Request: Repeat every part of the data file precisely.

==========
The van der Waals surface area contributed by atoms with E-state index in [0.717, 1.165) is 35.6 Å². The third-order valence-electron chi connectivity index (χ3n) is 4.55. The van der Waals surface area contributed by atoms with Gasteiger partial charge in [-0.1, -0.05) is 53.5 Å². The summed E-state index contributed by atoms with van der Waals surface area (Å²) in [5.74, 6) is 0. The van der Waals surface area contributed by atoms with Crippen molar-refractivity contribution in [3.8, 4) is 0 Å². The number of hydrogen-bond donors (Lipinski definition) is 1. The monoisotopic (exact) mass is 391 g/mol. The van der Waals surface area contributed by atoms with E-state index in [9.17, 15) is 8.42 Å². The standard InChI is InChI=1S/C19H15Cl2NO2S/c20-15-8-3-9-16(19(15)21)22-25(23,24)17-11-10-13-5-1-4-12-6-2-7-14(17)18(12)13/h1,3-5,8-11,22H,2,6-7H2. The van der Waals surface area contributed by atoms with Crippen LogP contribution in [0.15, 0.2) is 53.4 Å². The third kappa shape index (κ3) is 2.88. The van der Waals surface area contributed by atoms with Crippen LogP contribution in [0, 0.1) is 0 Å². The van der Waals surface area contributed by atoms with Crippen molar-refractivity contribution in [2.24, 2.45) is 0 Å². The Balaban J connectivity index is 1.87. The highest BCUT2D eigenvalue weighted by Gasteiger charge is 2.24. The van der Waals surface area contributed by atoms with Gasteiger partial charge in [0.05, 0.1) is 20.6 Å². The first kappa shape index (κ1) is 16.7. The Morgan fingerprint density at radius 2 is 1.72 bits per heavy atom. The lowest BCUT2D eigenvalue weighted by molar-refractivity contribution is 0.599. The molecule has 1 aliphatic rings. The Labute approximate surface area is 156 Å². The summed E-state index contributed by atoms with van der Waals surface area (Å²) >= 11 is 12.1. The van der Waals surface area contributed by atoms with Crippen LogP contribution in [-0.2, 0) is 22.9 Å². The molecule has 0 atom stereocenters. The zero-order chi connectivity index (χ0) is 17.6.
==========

The van der Waals surface area contributed by atoms with E-state index in [0.717, 1.165) is 35.6 Å². The third-order valence-electron chi connectivity index (χ3n) is 4.55. The van der Waals surface area contributed by atoms with Gasteiger partial charge in [-0.1, -0.05) is 53.5 Å². The summed E-state index contributed by atoms with van der Waals surface area (Å²) in [5.74, 6) is 0. The van der Waals surface area contributed by atoms with Crippen molar-refractivity contribution in [3.8, 4) is 0 Å². The number of hydrogen-bond donors (Lipinski definition) is 1. The monoisotopic (exact) mass is 391 g/mol. The van der Waals surface area contributed by atoms with E-state index in [9.17, 15) is 8.42 Å². The standard InChI is InChI=1S/C19H15Cl2NO2S/c20-15-8-3-9-16(19(15)21)22-25(23,24)17-11-10-13-5-1-4-12-6-2-7-14(17)18(12)13/h1,3-5,8-11,22H,2,6-7H2. The van der Waals surface area contributed by atoms with Crippen LogP contribution in [0.15, 0.2) is 53.4 Å². The third kappa shape index (κ3) is 2.88. The van der Waals surface area contributed by atoms with Crippen LogP contribution in [0, 0.1) is 0 Å². The van der Waals surface area contributed by atoms with Crippen molar-refractivity contribution in [2.24, 2.45) is 0 Å². The Balaban J connectivity index is 1.87. The highest BCUT2D eigenvalue weighted by Gasteiger charge is 2.24. The van der Waals surface area contributed by atoms with Gasteiger partial charge in [0.05, 0.1) is 20.6 Å². The first kappa shape index (κ1) is 16.7. The Morgan fingerprint density at radius 2 is 1.72 bits per heavy atom. The lowest BCUT2D eigenvalue weighted by molar-refractivity contribution is 0.599. The molecule has 1 aliphatic rings. The Labute approximate surface area is 156 Å². The summed E-state index contributed by atoms with van der Waals surface area (Å²) >= 11 is 12.1. The van der Waals surface area contributed by atoms with Crippen LogP contribution in [-0.2, 0) is 22.9 Å². The molecule has 0 atom stereocenters. The zero-order chi connectivity index (χ0) is 17.6.